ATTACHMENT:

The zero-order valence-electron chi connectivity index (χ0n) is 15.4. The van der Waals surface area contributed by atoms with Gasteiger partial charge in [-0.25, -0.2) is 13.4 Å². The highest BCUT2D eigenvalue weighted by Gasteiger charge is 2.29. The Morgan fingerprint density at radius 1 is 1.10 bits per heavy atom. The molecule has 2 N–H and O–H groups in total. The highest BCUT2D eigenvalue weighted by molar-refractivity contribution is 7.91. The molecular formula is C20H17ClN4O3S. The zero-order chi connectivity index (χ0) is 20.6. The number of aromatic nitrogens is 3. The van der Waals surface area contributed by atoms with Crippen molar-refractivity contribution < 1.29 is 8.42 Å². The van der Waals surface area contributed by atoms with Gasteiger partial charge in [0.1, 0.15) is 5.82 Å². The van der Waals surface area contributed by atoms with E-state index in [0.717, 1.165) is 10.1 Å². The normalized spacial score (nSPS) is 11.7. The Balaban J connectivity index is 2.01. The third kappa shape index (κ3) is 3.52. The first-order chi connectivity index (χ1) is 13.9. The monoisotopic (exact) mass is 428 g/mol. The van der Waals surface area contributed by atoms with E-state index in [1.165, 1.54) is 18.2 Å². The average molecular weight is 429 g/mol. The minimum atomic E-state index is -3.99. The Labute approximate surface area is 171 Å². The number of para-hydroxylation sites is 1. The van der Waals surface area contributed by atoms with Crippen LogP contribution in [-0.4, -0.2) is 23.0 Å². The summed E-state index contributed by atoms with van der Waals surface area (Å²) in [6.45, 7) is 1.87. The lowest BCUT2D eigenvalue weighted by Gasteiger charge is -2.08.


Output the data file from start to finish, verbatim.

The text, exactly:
The zero-order valence-electron chi connectivity index (χ0n) is 15.4. The van der Waals surface area contributed by atoms with Gasteiger partial charge in [-0.25, -0.2) is 13.4 Å². The highest BCUT2D eigenvalue weighted by Gasteiger charge is 2.29. The Morgan fingerprint density at radius 1 is 1.10 bits per heavy atom. The molecule has 2 N–H and O–H groups in total. The highest BCUT2D eigenvalue weighted by molar-refractivity contribution is 7.91. The molecular formula is C20H17ClN4O3S. The zero-order chi connectivity index (χ0) is 20.6. The number of aromatic nitrogens is 3. The van der Waals surface area contributed by atoms with Crippen molar-refractivity contribution < 1.29 is 8.42 Å². The van der Waals surface area contributed by atoms with Gasteiger partial charge in [0.1, 0.15) is 5.82 Å². The van der Waals surface area contributed by atoms with E-state index in [0.717, 1.165) is 10.1 Å². The normalized spacial score (nSPS) is 11.7. The Balaban J connectivity index is 2.01. The third kappa shape index (κ3) is 3.52. The first-order chi connectivity index (χ1) is 13.9. The monoisotopic (exact) mass is 428 g/mol. The van der Waals surface area contributed by atoms with E-state index in [1.165, 1.54) is 18.2 Å². The average molecular weight is 429 g/mol. The minimum atomic E-state index is -3.99. The Labute approximate surface area is 171 Å². The number of para-hydroxylation sites is 1. The van der Waals surface area contributed by atoms with Crippen LogP contribution in [-0.4, -0.2) is 23.0 Å². The summed E-state index contributed by atoms with van der Waals surface area (Å²) in [6.45, 7) is 1.87. The lowest BCUT2D eigenvalue weighted by Gasteiger charge is -2.08.